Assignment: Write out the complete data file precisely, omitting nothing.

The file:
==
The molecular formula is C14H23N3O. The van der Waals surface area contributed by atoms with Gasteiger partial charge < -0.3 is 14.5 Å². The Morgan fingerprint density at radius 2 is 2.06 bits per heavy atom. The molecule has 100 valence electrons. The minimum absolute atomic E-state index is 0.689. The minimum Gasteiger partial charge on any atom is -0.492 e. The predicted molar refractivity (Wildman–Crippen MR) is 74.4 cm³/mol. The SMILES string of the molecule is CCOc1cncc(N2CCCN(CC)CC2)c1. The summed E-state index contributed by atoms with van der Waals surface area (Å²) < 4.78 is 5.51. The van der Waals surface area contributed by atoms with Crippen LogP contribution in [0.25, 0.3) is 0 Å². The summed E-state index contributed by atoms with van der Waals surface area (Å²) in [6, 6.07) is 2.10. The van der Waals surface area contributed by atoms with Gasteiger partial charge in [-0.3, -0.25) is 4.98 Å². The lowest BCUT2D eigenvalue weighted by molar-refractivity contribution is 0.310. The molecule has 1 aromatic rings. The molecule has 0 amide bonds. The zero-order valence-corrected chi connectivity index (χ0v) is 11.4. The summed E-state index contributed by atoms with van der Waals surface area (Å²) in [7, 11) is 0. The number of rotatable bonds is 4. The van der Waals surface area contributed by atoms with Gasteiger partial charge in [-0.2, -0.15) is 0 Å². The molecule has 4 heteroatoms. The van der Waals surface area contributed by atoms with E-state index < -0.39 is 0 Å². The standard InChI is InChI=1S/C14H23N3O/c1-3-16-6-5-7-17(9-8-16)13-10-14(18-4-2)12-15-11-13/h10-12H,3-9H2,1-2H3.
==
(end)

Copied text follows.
The molecular formula is C14H23N3O. The van der Waals surface area contributed by atoms with Gasteiger partial charge < -0.3 is 14.5 Å². The Morgan fingerprint density at radius 2 is 2.06 bits per heavy atom. The molecule has 100 valence electrons. The minimum absolute atomic E-state index is 0.689. The minimum Gasteiger partial charge on any atom is -0.492 e. The predicted molar refractivity (Wildman–Crippen MR) is 74.4 cm³/mol. The SMILES string of the molecule is CCOc1cncc(N2CCCN(CC)CC2)c1. The summed E-state index contributed by atoms with van der Waals surface area (Å²) < 4.78 is 5.51. The van der Waals surface area contributed by atoms with Crippen LogP contribution in [0.25, 0.3) is 0 Å². The summed E-state index contributed by atoms with van der Waals surface area (Å²) in [6, 6.07) is 2.10. The van der Waals surface area contributed by atoms with Gasteiger partial charge in [-0.3, -0.25) is 4.98 Å². The lowest BCUT2D eigenvalue weighted by molar-refractivity contribution is 0.310. The molecule has 1 aromatic rings. The molecule has 0 amide bonds. The zero-order valence-corrected chi connectivity index (χ0v) is 11.4. The summed E-state index contributed by atoms with van der Waals surface area (Å²) in [7, 11) is 0. The number of rotatable bonds is 4. The van der Waals surface area contributed by atoms with Gasteiger partial charge in [-0.2, -0.15) is 0 Å². The molecule has 4 heteroatoms. The van der Waals surface area contributed by atoms with E-state index < -0.39 is 0 Å². The standard InChI is InChI=1S/C14H23N3O/c1-3-16-6-5-7-17(9-8-16)13-10-14(18-4-2)12-15-11-13/h10-12H,3-9H2,1-2H3.